For a whale of a good time, size does matter!
Scientists have discovered that male narwhals use their horns as “sexual weapons” to lure ladies — with frisky females preferring to hookup with large-tusked mates, according to research published Wednesday.
“The information that the tusk communicates is simple: ‘I am bigger than you,’” lead researcher Zackary Graham said in a press release.
The blubbery beaus flash their massive chompers to fight off other males, and ultimately impress potential mates, according to Graham and other Arizona State University researchers.
Scientists came to the, well, horny conclusion after they compared 35 years of tusk size data to the body size of 245 adult male narwhals.
They found that, when it comes to mating frequently, big horns are “one of the most charismatic structures in biology,” according to the study.
“The narwhal tusk is a sexually selected signal that is used during male-male tusking contests,” Graham said. “Broadly, I’m interested in sexual selection, which is responsible for creating some of the craziest traits in biology,” he said.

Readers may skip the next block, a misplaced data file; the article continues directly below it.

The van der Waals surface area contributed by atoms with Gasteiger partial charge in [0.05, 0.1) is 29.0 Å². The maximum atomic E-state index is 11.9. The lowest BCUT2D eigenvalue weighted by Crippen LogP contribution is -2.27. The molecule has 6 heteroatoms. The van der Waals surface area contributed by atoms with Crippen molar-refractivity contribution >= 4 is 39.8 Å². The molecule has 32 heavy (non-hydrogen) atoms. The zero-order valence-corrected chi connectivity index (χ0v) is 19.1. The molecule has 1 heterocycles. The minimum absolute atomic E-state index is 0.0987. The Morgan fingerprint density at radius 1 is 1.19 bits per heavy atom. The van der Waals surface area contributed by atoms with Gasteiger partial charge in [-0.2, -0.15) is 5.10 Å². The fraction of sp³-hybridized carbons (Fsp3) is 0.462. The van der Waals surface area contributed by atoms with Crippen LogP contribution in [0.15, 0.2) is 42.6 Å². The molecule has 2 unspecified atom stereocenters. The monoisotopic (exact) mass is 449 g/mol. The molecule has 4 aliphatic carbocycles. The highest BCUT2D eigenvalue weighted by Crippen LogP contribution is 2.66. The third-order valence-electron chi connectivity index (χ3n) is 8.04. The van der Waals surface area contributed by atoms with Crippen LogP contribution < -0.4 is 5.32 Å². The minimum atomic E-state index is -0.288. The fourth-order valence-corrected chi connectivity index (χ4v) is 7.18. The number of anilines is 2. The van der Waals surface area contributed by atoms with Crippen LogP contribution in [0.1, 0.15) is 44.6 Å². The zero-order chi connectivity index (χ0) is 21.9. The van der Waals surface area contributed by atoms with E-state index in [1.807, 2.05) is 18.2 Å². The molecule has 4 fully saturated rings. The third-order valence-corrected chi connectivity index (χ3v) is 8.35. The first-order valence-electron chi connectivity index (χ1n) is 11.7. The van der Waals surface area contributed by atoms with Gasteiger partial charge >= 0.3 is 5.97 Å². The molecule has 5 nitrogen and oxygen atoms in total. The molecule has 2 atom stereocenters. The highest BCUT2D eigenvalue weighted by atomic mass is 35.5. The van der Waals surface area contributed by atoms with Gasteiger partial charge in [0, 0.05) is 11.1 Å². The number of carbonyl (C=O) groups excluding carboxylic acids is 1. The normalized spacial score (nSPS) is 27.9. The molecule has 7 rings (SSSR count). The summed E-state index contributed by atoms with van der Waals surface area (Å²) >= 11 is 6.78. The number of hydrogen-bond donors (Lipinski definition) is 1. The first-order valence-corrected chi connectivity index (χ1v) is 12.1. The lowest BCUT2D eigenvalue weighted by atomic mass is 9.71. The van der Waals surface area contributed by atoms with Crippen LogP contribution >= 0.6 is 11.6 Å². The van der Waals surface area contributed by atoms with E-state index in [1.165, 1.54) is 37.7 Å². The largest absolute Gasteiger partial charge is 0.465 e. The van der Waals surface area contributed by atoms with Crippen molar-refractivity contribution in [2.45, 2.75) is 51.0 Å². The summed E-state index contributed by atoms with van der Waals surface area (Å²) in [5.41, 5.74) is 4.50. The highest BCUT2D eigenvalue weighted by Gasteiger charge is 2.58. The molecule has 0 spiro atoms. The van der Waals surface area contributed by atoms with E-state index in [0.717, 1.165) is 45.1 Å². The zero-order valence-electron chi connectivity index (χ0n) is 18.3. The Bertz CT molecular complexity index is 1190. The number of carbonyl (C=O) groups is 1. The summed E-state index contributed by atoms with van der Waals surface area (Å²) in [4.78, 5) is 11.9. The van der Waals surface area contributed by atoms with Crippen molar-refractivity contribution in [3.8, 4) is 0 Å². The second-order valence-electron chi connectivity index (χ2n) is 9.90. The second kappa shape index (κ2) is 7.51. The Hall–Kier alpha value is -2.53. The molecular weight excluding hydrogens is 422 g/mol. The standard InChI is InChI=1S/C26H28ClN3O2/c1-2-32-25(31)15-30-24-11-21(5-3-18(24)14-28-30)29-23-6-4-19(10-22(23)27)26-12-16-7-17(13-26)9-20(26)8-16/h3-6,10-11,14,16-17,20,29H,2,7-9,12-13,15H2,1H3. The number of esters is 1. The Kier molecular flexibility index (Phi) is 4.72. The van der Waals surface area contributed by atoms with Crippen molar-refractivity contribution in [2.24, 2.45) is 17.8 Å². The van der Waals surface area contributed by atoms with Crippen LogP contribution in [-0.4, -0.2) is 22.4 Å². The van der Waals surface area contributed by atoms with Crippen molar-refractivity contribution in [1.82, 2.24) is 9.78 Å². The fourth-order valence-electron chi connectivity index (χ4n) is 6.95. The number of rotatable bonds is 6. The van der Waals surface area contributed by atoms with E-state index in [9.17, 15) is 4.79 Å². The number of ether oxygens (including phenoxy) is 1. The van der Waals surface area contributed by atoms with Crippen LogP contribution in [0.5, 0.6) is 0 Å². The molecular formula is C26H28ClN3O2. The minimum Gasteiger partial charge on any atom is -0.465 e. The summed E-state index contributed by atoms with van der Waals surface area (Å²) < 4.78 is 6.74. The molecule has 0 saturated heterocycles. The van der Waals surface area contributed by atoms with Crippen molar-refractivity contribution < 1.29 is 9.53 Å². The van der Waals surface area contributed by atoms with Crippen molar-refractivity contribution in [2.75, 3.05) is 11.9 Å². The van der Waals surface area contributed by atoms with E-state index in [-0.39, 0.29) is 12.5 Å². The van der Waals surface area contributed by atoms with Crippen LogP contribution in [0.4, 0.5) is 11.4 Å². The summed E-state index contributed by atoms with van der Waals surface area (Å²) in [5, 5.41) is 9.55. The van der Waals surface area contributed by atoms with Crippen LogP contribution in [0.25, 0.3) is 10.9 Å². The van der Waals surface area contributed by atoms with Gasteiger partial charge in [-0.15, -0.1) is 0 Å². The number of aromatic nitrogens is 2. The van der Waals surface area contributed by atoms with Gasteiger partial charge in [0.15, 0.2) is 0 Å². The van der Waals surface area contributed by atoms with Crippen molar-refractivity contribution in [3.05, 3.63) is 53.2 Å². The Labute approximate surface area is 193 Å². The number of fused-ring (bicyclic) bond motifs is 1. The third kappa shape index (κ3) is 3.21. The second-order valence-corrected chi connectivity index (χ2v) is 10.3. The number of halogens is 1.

He added, “One way we try to understand these traits is by looking at the morphology, or the size and shape of them.”
The research also showed that so-called “tusking” — in which two narwhals rub their horns together — is linked to frequent sexual activity.
During the study, researchers also found the animals can sport tusks up to 8 feet long.
Graham now hopes that future researchers will use aerial and aquatic drones to study the phenomenon.
Overall, the study shows male narwhals use the horns as a sexually charged tool.
“Overall, our evidence supports the hypothesis that the tusk functions as a sexually selected weapon…during male-male contests,” Graham said.
In the past, studies have shown that the sea creatures spend most of their lives hidden under the Arctic ice, leading researchers to believe that their tusks were used only for hunting and fighting.